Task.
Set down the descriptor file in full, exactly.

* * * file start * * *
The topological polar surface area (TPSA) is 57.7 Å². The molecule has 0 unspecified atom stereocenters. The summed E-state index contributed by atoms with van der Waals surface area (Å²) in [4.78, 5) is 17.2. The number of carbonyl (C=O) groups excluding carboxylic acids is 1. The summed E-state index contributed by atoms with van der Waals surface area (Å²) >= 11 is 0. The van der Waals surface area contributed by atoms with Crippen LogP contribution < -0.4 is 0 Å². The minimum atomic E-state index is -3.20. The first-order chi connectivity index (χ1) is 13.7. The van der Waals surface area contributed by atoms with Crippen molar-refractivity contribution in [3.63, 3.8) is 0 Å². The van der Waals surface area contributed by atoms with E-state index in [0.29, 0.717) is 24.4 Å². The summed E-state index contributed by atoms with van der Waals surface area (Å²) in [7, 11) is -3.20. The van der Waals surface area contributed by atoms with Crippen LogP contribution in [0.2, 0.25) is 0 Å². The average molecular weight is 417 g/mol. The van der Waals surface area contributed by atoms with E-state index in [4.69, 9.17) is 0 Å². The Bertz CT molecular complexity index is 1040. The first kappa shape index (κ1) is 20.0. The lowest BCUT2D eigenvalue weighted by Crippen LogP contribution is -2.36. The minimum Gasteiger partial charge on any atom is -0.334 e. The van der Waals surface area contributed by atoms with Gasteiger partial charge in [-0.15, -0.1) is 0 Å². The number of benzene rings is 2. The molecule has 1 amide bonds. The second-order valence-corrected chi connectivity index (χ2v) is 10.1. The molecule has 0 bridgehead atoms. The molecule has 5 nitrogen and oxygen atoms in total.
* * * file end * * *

The topological polar surface area (TPSA) is 57.7 Å². The molecule has 0 unspecified atom stereocenters. The summed E-state index contributed by atoms with van der Waals surface area (Å²) in [4.78, 5) is 17.2. The number of carbonyl (C=O) groups excluding carboxylic acids is 1. The summed E-state index contributed by atoms with van der Waals surface area (Å²) >= 11 is 0. The van der Waals surface area contributed by atoms with Crippen LogP contribution < -0.4 is 0 Å². The minimum atomic E-state index is -3.20. The first-order chi connectivity index (χ1) is 13.7. The van der Waals surface area contributed by atoms with Crippen molar-refractivity contribution in [3.63, 3.8) is 0 Å². The van der Waals surface area contributed by atoms with E-state index in [0.29, 0.717) is 24.4 Å². The summed E-state index contributed by atoms with van der Waals surface area (Å²) in [7, 11) is -3.20. The van der Waals surface area contributed by atoms with Crippen LogP contribution in [0.2, 0.25) is 0 Å². The average molecular weight is 417 g/mol. The van der Waals surface area contributed by atoms with E-state index in [4.69, 9.17) is 0 Å². The Bertz CT molecular complexity index is 1040. The first kappa shape index (κ1) is 20.0. The lowest BCUT2D eigenvalue weighted by Crippen LogP contribution is -2.36. The minimum Gasteiger partial charge on any atom is -0.334 e. The van der Waals surface area contributed by atoms with Gasteiger partial charge in [-0.15, -0.1) is 0 Å². The number of benzene rings is 2. The molecule has 1 amide bonds. The second-order valence-corrected chi connectivity index (χ2v) is 10.1. The molecule has 0 bridgehead atoms. The molecule has 5 nitrogen and oxygen atoms in total.